100 Books for America: Hiroshima

With 97 days left until the election, let us continue looking at the 100 books every American should read. These write-ups will be short and not incredibly comprehensive looks at some books and novels that will help you become a better citizen. Check out all of the books that have been picked.

People have spent the past 75 years debated and discussing whether or not Harry Truman was right when he ordered the bombing of Hiroshima and Nagasaki.

What people haven’t spent nearly enough time talking about is what happened when those bombs were dropped.

Maybe because that’s harder to talk about.

In 1946, John Hersey published Hiroshima, a brief 160-page book that takes the reader through the lives of six people who were affected by the bombing.

It’s widely considered to be the single greatest piece of American journalism.

It doesn’t concentrate on the debate over the bombing, instead taking the reader through an at times heart-breaking and at times heart pounding journey along with these six people.

The people he chronicles are two doctors, a German Catholic priest, a Protestant minister, a seamstress and a factory worker.

The prose is absolutely profound.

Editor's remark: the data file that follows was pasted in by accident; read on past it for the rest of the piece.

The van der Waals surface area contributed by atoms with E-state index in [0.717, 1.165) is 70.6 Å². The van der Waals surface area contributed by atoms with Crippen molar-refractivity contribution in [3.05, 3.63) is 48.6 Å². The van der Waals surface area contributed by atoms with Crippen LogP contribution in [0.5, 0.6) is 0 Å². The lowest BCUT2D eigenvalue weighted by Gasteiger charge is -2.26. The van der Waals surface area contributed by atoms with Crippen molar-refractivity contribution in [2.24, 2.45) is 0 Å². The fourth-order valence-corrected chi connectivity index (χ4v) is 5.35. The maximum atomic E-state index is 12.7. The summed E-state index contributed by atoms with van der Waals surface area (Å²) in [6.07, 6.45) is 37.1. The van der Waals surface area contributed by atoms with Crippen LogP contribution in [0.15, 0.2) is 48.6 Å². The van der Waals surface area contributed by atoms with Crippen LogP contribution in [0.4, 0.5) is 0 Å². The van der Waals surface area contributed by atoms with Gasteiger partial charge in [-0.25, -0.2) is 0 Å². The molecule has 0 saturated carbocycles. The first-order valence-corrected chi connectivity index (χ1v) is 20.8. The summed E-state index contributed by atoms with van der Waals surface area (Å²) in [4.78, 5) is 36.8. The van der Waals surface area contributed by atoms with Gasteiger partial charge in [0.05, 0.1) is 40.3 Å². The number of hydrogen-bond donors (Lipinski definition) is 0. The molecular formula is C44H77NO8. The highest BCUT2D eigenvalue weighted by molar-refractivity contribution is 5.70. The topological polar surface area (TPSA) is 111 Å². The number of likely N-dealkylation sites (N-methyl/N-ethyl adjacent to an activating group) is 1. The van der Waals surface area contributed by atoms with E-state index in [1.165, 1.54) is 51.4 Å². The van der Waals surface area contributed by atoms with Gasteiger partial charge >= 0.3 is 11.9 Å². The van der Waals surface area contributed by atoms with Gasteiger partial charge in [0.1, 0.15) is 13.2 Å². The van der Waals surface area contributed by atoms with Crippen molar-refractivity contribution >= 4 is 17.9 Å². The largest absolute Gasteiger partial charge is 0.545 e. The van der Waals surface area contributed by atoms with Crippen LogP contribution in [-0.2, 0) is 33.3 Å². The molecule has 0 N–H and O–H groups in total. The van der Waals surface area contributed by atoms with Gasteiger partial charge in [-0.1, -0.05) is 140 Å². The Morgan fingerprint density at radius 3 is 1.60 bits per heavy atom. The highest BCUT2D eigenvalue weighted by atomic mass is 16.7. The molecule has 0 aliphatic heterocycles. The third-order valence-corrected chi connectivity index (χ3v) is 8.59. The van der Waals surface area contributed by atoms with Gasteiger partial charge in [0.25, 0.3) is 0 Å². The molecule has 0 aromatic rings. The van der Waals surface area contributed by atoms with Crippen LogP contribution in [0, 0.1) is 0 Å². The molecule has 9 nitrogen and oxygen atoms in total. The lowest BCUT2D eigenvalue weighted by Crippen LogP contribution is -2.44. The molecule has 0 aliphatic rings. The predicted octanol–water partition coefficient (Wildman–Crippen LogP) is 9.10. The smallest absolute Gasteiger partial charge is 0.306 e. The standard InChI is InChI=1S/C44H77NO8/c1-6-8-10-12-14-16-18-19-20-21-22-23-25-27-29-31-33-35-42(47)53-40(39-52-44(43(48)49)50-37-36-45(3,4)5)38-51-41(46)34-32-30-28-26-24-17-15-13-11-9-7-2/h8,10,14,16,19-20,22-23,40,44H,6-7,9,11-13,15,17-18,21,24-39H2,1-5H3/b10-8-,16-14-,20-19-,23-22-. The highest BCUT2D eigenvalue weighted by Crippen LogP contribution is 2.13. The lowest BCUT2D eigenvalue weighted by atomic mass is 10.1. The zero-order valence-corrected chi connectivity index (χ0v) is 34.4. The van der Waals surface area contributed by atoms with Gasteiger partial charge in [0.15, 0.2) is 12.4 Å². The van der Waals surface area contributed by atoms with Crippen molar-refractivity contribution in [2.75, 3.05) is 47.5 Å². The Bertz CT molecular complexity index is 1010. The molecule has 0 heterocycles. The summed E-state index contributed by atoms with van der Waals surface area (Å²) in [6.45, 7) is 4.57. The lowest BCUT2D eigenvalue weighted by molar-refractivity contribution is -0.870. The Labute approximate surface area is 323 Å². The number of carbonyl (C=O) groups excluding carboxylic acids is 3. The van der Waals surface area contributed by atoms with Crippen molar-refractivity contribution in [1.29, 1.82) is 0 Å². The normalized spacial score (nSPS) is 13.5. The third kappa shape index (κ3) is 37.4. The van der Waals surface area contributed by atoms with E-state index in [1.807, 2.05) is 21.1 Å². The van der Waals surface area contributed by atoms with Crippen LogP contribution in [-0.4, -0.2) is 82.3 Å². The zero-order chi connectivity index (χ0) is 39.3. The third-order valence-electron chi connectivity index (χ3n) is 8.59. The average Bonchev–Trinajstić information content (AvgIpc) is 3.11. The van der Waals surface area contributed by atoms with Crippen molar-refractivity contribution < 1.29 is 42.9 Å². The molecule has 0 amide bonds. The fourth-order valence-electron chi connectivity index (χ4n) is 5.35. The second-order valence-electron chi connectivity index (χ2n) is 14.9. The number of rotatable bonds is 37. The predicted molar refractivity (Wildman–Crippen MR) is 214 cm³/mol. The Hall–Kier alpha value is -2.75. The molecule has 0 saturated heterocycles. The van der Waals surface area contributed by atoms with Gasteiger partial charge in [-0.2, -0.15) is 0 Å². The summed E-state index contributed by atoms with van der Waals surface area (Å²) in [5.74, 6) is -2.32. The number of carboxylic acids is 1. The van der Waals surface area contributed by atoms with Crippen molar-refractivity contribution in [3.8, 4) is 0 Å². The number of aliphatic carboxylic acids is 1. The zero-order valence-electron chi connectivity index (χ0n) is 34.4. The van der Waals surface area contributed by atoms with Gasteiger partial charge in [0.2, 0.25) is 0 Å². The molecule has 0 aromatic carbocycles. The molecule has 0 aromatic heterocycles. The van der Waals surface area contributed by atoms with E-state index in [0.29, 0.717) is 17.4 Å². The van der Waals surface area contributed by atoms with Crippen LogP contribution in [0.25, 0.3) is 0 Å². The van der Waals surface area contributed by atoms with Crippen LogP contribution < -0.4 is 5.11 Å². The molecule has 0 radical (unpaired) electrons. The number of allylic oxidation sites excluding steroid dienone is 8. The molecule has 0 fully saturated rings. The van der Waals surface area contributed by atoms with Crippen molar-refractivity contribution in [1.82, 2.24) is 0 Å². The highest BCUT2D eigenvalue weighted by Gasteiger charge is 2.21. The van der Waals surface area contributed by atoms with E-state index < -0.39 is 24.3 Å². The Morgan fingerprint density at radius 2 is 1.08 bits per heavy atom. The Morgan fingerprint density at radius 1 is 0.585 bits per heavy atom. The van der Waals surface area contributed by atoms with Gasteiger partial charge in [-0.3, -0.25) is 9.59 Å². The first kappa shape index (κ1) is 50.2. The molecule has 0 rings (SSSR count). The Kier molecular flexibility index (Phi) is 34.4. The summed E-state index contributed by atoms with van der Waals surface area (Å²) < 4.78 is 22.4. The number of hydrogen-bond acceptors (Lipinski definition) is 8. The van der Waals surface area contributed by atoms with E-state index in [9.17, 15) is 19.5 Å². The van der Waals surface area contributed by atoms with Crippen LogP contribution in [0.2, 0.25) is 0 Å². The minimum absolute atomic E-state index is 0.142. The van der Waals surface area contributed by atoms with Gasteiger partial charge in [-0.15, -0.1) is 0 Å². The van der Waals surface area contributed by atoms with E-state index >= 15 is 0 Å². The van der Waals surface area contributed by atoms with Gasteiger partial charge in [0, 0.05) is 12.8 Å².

“There, in the tin factory, in the first moment of the atomic age, a human being was being crushed by books.”


Before you read the book, you imagine the bombing as a giant mushroom cloud. It’s power and might are represented in absolutely terrifying scope. After you read the book, the bomb’s exquisite tragedy and brutal loss sit up close and in gritty inescapable detail.

“Others, because of pain, held their arms up as if carrying something in both hands. Some were vomiting as they walked. Many were naked or in shreds of clothing. On some undressed bodies, the burns had made patterns—of undershirt straps and suspenders and, on the skin of some women (since white repelled the heat from the bomb and dark clothes absorbed it and conducted it to the skin), the shapes of flowers they had had on their kimonos. Many, although injured themselves, supported relatives who were worse off. Almost all had their heads bowed, looked” straight ahead, were silent, and showed no expression whatsoever.”

That’s the great benefit of the book for Americans.

The use of atomic weapons leaves the theoretical and becomes real.

And unless you see the reality, you can’t have honest discussions about what happened in Hiroshima and Nagasaki.


Previously, we discussed the memoir of a Founding Father. Up next, we’ll take a look at a British novel that has taken over the language.

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